This article proceeds in four stages. Part I examines the major rulings, relating to tort reform and school funding, that prompted the harsh and expensive Ohio campaign. Part II compares the process for appointing federal judges, particularly Supreme Court justices, which has also become notably contentious over the past three decades. Part III discusses the trend away from strict limitations on campaign speech by judicial candidates, which combined with the expansive protections afforded to independent expenditures in election campaigns will facilitate sharp rhetoric by those inclined in that direction. Finally, Part IV assesses the prospects for elevating the level of discourse in judicial selection.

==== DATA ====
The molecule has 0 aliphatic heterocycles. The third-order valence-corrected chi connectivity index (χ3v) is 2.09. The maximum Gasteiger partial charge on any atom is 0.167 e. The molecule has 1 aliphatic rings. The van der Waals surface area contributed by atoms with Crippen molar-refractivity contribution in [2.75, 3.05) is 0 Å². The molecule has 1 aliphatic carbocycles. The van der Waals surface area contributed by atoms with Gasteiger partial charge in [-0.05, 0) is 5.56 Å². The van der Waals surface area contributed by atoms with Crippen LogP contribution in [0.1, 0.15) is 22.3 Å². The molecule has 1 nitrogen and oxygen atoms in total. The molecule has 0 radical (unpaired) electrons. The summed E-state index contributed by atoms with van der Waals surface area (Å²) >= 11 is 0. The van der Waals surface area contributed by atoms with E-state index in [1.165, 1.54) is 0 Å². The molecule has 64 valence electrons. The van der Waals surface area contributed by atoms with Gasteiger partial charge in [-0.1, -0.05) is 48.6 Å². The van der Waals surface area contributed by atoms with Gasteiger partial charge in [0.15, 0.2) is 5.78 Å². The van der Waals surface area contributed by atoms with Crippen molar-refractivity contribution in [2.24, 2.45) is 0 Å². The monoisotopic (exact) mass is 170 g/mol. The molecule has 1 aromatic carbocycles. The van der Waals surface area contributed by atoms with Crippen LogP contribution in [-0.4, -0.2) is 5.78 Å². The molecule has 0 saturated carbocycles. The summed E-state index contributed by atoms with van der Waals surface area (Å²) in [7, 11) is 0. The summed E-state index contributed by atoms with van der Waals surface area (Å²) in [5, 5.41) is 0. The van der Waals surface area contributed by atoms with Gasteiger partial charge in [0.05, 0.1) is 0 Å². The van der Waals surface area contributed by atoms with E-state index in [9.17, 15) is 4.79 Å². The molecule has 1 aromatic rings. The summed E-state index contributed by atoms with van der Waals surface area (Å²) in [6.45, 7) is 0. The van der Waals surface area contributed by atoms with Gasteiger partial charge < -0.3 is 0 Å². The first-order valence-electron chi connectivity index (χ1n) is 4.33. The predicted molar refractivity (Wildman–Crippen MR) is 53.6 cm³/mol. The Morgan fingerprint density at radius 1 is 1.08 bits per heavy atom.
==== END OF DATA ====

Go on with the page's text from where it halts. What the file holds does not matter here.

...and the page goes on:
Place of Original Publication
Capital University Law Review
30 Capital University Law Review 523 (2002)
Entin, Jonathan L., "Judicial Selection and Political Culture" (2002). Faculty Publications. 216.